"They get a paycheck. They walk through that door and are so excited, because they have a purpose in their life," Ruth Thompson tells PEOPLE

By Darla Atlas
Updated November 19, 2015 03:20 PM
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Darla Atlas

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On a recent morning before lunch service got underway at the Hugs Café in Mckinney, Texas, cashier Mike Sessom, 52, asked owner Ruth Thompson, 62, if the register had balanced the day before. No, she told him; they were $22 over.

“Over!” he said, reaching up to high-five her. She smiled and gently told him, “We like to balance.”

Thompson, known at the café as “Ms. Ruth,” is especially patient with 23 of her staffers, all of whom are adults with special needs. Sessom, for example, is a former teacher who sustained a brain injury in 1991 after being thrown from a car.

Although that day’s accounting was a bit off, “I’ll tell you what, this man can do cash,” Thompson says. “And he calls me every day when he gets home to thank me for the opportunity.”

It’s an opportunity that can’t be found everywhere. The nonprofit restaurant, located just off the historic downtown square in McKinney, is the culmination of Thompson’s dream – literally.

“I had the same dream two nights in a row,” she tells PEOPLE. “It wasn’t this space, but there were tables and chairs, and people were serving customers. It was just a cheerful place.”

The second morning, she woke up and told her husband Chris about dreaming of a restaurant that would be run by adults with special needs and volunteers. His reply: “Well, I guess we’re gonna have to make this happen.”

Hugs Café opened on Oct. 13 and has done a booming business ever since.

“I haven’t seen any negativity. None,” Thompson says. “I’m sure the day will come, but the community is just embracing it.”

So are the workers. Kathy Lamprecht, 43, who has cerebral palsy, was originally hired to simply make the toast, because she has constricted movement in her hands and walks with a limp. She was underestimated.

“She’ll toast the bread, run over and make a salad, get the cookies out – this woman is a go-getter!” Thompson says. “Her mom says she sees a spark in her eyes that she hadn’t seen for years and years.”

Each worker with special needs, or “teammate,” is paired up with a volunteer or mainstream employee to ensure that everything goes smoothly. Mari Jennings, 56, a volunteer and retired special-needs teacher, recently stood with teammate Marty Cole near the front door to greet customers. Asked what she thinks about the restaurant, she chokes back tears.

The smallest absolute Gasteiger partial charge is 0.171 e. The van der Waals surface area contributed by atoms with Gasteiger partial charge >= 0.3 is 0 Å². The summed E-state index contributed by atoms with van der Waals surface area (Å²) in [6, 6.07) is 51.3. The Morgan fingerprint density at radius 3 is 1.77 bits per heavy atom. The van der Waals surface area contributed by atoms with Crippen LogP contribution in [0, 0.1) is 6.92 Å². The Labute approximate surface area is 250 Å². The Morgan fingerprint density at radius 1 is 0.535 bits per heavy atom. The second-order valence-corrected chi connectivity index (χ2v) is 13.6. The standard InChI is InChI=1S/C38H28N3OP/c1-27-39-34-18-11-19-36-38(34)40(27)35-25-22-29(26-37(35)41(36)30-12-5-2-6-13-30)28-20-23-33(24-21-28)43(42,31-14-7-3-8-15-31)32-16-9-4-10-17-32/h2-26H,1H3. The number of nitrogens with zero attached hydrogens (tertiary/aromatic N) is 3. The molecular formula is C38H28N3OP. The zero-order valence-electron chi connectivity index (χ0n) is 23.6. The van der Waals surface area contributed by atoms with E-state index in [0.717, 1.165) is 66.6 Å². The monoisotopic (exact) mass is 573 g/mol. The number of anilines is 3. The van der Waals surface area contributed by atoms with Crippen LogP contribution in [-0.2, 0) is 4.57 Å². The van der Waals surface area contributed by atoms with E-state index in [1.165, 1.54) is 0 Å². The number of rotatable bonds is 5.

“This gives them support and respect,” Jennings tells PEOPLE. “There aren’t many opportunities for these guys. It’s hard to find people who love them unconditionally.”

That’s where Thompson comes in. She knew that operating this type of restaurant would come with particular challenges, but she seems to know just how to handle them.

“One young man, a dishwasher, was working Tuesday, Wednesday, Friday and Saturday,” she says. “I threw a Sunday in there, and it just really confused him. When he came in, I could see he was very agitated about the Sunday.”

So she looked at him and told him his new schedule in a singsong voice, while snapping: “Tuesday, Wednesday, Friday, Saturday.” Now, whenever someone asks him when he works, he’ll repeat it in the same musical pattern.

“So many of them are on the autism spectrum, and they like real consistency,” she says of the teammates. “But they’re just regular folks like the rest of us. We all have quirks; theirs just happen to be a little more visible.”

Kitchen manager Maria Caccavale, 49, was introduced to the special-needs population when she and Thompson worked together at a grocery store, which offered culinary classes to them.

“It’s just an exceptional group of awesome people,” she tells PEOPLE. “Ruth is the one I credit for helping me find my passion. And she’s one of my best friends.”

“Your only friend!” quips Sessom, the cashier.

Laughter – and hugs – are served in abundance at the Hugs Café. When one of their regular customers told her friend that she needed to go there for lunch, the friend asked, “Oh, but isn’t that a depressing place?”

“It’s anything but depressing!” Thompson says. “Everyone is always in a good mood. And when you walk out, you’ll also be in a good mood.”

Once she started making her dream a reality, things almost magically fell into place. Take the location of the café, which once housed a pizza restaurant.

“I always said I wasn’t going to open it in downtown McKinney, because the real estate is too expensive,” she says.

But one day, after peering into the space and realizing it would be perfect, she noticed that the contact for leasing the space happened to be a friend of hers from church.

“That Sunday, she sat right down in front of me,” she adds. “I don’t know what the sermon was about that day; I didn’t hear it.

When she asked her friend about the space, “she started crying and said, ‘Oh my gosh, it’s the perfect location for Hugs Café. I want you in my space.’ The deal they’ve given us is incredible, she says.

While the restaurant does make money, it all goes back into the company in the hopes of opening another café just like it and putting more adults with special needs to work.

“We’re giving them a purpose,” she says of the teammates. “They get a paycheck. They walk through that door and are so excited, because they have a purpose in their life.

“Our vision,” she adds, “is to have a Hugs Café in every community.”